"It is extremely possible and very common for people to get to the six-week mark and not know they are pregnant," Dr. Jennifer Villavicencio, lead for equity transformation at the American College of Obstetricians and Gynecologists, tells The New York Times.

Unless you're actively trying to conceive, you may not realize you're pregnant within that two-week window after your missed period.

"To illustrate how insane a six-week abortion ban is: I did IVF and still did not know I was pregnant until 4.5 weeks," tweeted writer Lucy Huber in a series of viral tweets this week. "That's LITERALLY as early as you can possibly know and that's when you are PAYING someone to put an embryo in your body on a specific day and keep track of it."

Now, under the Texas law, a woman has actually less than two weeks to learn that she's pregnant, confirm the pregnancy with a test and make a decision on whether to have an abortion—plus also scheduling and undergoing the procedure. Most obstetricians and midwives typically won't even see a patient for a new pregnancy before 8 weeks.

"While it is called a 'six-week' abortion ban, in reality the Texas law is a near-total ban on abortion," state experts from Guttmacher Institute in a press release. "Patients would have to contend with many logistical, legal and financial hurdles in the small window of time they might have between realizing and confirming they are pregnant and then scheduling and obtaining their abortion—all while navigating myriad other abortion restrictions."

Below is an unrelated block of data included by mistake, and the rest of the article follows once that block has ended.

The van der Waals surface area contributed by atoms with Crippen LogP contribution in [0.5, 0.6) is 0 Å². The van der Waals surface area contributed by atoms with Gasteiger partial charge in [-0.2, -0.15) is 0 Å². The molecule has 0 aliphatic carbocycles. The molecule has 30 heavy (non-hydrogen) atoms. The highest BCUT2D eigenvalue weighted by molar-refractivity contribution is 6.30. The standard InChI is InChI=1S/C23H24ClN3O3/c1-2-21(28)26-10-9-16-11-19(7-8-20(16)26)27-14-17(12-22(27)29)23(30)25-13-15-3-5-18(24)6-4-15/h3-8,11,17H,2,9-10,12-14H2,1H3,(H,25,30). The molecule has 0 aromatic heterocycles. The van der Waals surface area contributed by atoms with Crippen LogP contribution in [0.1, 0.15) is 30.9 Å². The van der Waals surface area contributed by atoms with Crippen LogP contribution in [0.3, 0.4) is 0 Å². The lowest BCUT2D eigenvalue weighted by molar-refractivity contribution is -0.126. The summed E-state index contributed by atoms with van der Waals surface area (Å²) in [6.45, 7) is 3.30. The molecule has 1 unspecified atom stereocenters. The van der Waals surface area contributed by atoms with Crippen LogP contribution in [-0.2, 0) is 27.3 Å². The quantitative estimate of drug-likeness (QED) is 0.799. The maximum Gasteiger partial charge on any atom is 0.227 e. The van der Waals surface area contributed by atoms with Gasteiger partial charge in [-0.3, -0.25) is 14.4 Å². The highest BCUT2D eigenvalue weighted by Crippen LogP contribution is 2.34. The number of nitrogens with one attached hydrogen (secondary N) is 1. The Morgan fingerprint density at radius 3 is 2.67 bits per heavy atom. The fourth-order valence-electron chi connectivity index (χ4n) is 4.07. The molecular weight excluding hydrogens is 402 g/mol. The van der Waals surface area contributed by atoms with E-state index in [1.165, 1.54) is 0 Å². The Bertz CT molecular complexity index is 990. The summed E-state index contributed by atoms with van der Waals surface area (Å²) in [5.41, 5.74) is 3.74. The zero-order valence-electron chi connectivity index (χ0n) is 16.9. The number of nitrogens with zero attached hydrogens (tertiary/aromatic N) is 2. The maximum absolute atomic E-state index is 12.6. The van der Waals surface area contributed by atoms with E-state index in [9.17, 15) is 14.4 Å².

It's also important to recognize that the ban may disproportionately affect marginalized communities, including those living in poverty, those in rural areas, people of color and LGBTQ individuals, who traditionally have reduced access to healthcare.

Cycle irregularity and other factors may also play a role

The potential to recognize you're pregnant at six weeks also strongly depends on whether you're tracking your cycle: paying attention to not only when your last cycle started, but also noticing when you're ovulating and last had sexual intercourse. If they're not trying to get pregnant, many women may not be tracking these inputs.

It's a complicated metric that can become even more complicated if you have an irregular cycle. If your period or ovulation phase is often late or off-schedule—which could be caused by chronic stress, illness, travel, a medical condition such as polycystic ovary syndrome or another factor, like a previous chemical pregnancy—it makes cycle tracking even harder to stay on top of.

Ultimately, unless you're tracking your cycle—which you may only be doing if you're trying to conceive—it's very difficult to determine the exact timing of a pregnancy.

"But obviously, this is the point, right?" tweeted Huber. "A 6-week abortion ban is a total abortion ban, because pretty much the only people who could reasonably get an abortion are people who very much want to be pregnant."